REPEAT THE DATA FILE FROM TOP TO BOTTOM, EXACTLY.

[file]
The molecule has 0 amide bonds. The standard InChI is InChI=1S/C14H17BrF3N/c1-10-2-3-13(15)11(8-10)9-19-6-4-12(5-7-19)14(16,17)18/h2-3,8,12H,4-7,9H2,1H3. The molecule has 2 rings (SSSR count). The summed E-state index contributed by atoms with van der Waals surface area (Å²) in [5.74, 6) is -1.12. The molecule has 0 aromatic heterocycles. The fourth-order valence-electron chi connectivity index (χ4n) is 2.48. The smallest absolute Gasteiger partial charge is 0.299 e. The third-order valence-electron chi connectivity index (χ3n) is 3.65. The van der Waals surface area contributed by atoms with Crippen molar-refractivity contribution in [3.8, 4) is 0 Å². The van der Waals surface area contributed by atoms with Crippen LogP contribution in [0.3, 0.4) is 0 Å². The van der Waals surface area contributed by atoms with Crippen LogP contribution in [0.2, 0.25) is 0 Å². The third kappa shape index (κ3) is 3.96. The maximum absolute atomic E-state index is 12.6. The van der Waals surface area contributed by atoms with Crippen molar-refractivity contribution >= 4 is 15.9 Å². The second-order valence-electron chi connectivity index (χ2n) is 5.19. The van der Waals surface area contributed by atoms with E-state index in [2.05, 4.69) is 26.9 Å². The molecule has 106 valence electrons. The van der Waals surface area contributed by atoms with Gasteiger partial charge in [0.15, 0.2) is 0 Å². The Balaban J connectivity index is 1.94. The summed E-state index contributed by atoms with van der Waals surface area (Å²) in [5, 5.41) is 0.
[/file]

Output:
The molecule has 0 amide bonds. The standard InChI is InChI=1S/C14H17BrF3N/c1-10-2-3-13(15)11(8-10)9-19-6-4-12(5-7-19)14(16,17)18/h2-3,8,12H,4-7,9H2,1H3. The molecule has 2 rings (SSSR count). The summed E-state index contributed by atoms with van der Waals surface area (Å²) in [5.74, 6) is -1.12. The molecule has 0 aromatic heterocycles. The fourth-order valence-electron chi connectivity index (χ4n) is 2.48. The smallest absolute Gasteiger partial charge is 0.299 e. The third-order valence-electron chi connectivity index (χ3n) is 3.65. The van der Waals surface area contributed by atoms with Crippen molar-refractivity contribution in [3.8, 4) is 0 Å². The van der Waals surface area contributed by atoms with Crippen LogP contribution in [0.3, 0.4) is 0 Å². The van der Waals surface area contributed by atoms with Crippen LogP contribution in [0.2, 0.25) is 0 Å². The third kappa shape index (κ3) is 3.96. The maximum absolute atomic E-state index is 12.6. The van der Waals surface area contributed by atoms with Crippen molar-refractivity contribution >= 4 is 15.9 Å². The second-order valence-electron chi connectivity index (χ2n) is 5.19. The van der Waals surface area contributed by atoms with E-state index in [2.05, 4.69) is 26.9 Å². The molecule has 106 valence electrons. The van der Waals surface area contributed by atoms with Gasteiger partial charge in [0.15, 0.2) is 0 Å². The Balaban J connectivity index is 1.94. The summed E-state index contributed by atoms with van der Waals surface area (Å²) in [5, 5.41) is 0.